If the woman is in pain, slow down. Moving slowly will help prevent injuries. Ask the woman to take deep breaths to help her relax and to help her cervix open.
Gently guide the cannula in until you feel it stop at the top of the womb. When you feel the top of the womb, pull the cannula back just a little. If you need to, you can let go of the tenaculum.
- Hold the syringe with one hand and the cannula with the other. Attach the syringe to the cannula by pulling the cannula slightly back onto the syringe. Make sure you do not push the cannula forward into the womb. Pushing too far will injure the womb.
- Pinch the button on the syringe toward yourself to open the valve. The button will make a clicking sound. Foamy and bubbly fluid and some blood and tissue from the pregnancy will flow from the womb into the syringe. Some blood may also come out into the vagina.
- Empty the womb by slowly and gently moving the cannula in and out while you rotate the syringe. Do not pull the tip of the cannula out of the womb If you pull the cannula tip out of the cervix, the vacuum will be broken. Even if you push the cannula back into the womb, it will not pull tissue anymore. The MVA will not be complete. Do not push the cannula too far in or you could injure the womb.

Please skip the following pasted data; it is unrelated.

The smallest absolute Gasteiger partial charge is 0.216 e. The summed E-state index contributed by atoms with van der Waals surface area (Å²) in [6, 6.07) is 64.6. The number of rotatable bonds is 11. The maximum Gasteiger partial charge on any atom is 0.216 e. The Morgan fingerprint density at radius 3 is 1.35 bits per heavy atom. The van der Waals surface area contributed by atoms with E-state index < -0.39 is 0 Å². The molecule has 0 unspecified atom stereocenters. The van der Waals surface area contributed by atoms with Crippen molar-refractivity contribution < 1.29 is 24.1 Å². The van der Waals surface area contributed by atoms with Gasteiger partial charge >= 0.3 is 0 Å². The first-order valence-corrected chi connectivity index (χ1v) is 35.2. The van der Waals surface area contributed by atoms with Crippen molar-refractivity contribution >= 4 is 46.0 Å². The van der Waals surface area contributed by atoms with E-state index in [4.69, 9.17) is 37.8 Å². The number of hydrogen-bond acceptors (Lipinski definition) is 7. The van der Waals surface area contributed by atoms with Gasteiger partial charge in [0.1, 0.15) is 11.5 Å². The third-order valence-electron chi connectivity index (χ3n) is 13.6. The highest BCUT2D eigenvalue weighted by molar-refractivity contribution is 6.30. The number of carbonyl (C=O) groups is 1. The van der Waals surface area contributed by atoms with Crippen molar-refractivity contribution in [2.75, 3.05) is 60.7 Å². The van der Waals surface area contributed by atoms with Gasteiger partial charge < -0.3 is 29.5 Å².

Keep moving and turning the syringe until the womb is empty. Usually, the womb empties within 5 minutes.
These are the signs that the womb is empty:
- There is only pinkish foam in the cannula.
- There is no more tissue in the cannula.
- When you touch the cannula tip to the inside of the womb, it feels rough and gritty.
- The womb tightens down and “grips” the cannula.
When the womb is empty, take the syringe off the cannula. Empty the syringe into a clear container, like a glass jar.
Now gently pull out the cannula, and then remove the tenaculum and take out the speculum.
- Look at the tissue from the womb to see if it is complete. It is important to know if you have removed all the tissue, because if any is left inside the womb it can cause infection and bleeding
Pour the tissue through a sieve or add some clean water to the jar it is in. What you see will depend on why the woman needed the MVA.
If the woman had an MVA to end a pregnancy or because she was bleeding from a miscarriage, you should see the complete pregnancy. After 4 weeks of pregnancy, there should be white or yellowish feathery tissue attached to a small, clear sac. If you do not see all this material, repeat the MVA.
If you are doing an MVA to empty the womb after an incomplete abortion or incomplete miscarriage, you might not see all of this tissue. Some of it may have already passed out of the womb. Take note of what you see anyway. If you did not see the complete pregnancy tissue when you did the MVA, and the woman has bleeding or signs of infection later, you should repeat the procedure.
- Safely dispose of the bloody tissue.
ATANSYON! Never squeeze the arms of the plunger together or push the plunger into the barrel while doing an MVA. That would push the contents of the syringe back up into the woman’s womb. This could kill the woman.